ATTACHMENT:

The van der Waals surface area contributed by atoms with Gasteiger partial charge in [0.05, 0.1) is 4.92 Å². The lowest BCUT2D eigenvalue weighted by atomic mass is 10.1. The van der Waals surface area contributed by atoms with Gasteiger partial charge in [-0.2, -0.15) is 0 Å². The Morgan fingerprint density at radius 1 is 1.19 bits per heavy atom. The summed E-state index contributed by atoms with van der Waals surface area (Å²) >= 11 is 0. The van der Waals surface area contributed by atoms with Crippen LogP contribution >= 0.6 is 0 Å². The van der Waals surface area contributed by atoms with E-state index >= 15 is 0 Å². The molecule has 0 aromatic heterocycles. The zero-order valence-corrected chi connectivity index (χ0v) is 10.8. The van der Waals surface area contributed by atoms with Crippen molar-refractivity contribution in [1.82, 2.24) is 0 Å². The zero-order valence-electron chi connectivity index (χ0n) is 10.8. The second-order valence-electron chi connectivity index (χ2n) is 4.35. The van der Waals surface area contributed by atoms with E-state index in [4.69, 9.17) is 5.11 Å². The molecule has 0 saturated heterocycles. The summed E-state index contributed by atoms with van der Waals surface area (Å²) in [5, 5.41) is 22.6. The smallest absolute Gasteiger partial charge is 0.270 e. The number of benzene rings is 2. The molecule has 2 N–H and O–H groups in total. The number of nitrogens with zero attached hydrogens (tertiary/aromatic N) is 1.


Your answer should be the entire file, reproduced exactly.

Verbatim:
The van der Waals surface area contributed by atoms with Gasteiger partial charge in [0.05, 0.1) is 4.92 Å². The lowest BCUT2D eigenvalue weighted by atomic mass is 10.1. The van der Waals surface area contributed by atoms with Gasteiger partial charge in [-0.2, -0.15) is 0 Å². The Morgan fingerprint density at radius 1 is 1.19 bits per heavy atom. The summed E-state index contributed by atoms with van der Waals surface area (Å²) >= 11 is 0. The van der Waals surface area contributed by atoms with Crippen LogP contribution >= 0.6 is 0 Å². The van der Waals surface area contributed by atoms with E-state index >= 15 is 0 Å². The molecule has 0 aromatic heterocycles. The zero-order valence-corrected chi connectivity index (χ0v) is 10.8. The van der Waals surface area contributed by atoms with Crippen molar-refractivity contribution in [1.82, 2.24) is 0 Å². The zero-order valence-electron chi connectivity index (χ0n) is 10.8. The second-order valence-electron chi connectivity index (χ2n) is 4.35. The van der Waals surface area contributed by atoms with E-state index in [4.69, 9.17) is 5.11 Å². The molecule has 0 saturated heterocycles. The summed E-state index contributed by atoms with van der Waals surface area (Å²) in [5, 5.41) is 22.6. The smallest absolute Gasteiger partial charge is 0.270 e. The number of benzene rings is 2. The molecule has 2 N–H and O–H groups in total. The number of nitrogens with zero attached hydrogens (tertiary/aromatic N) is 1.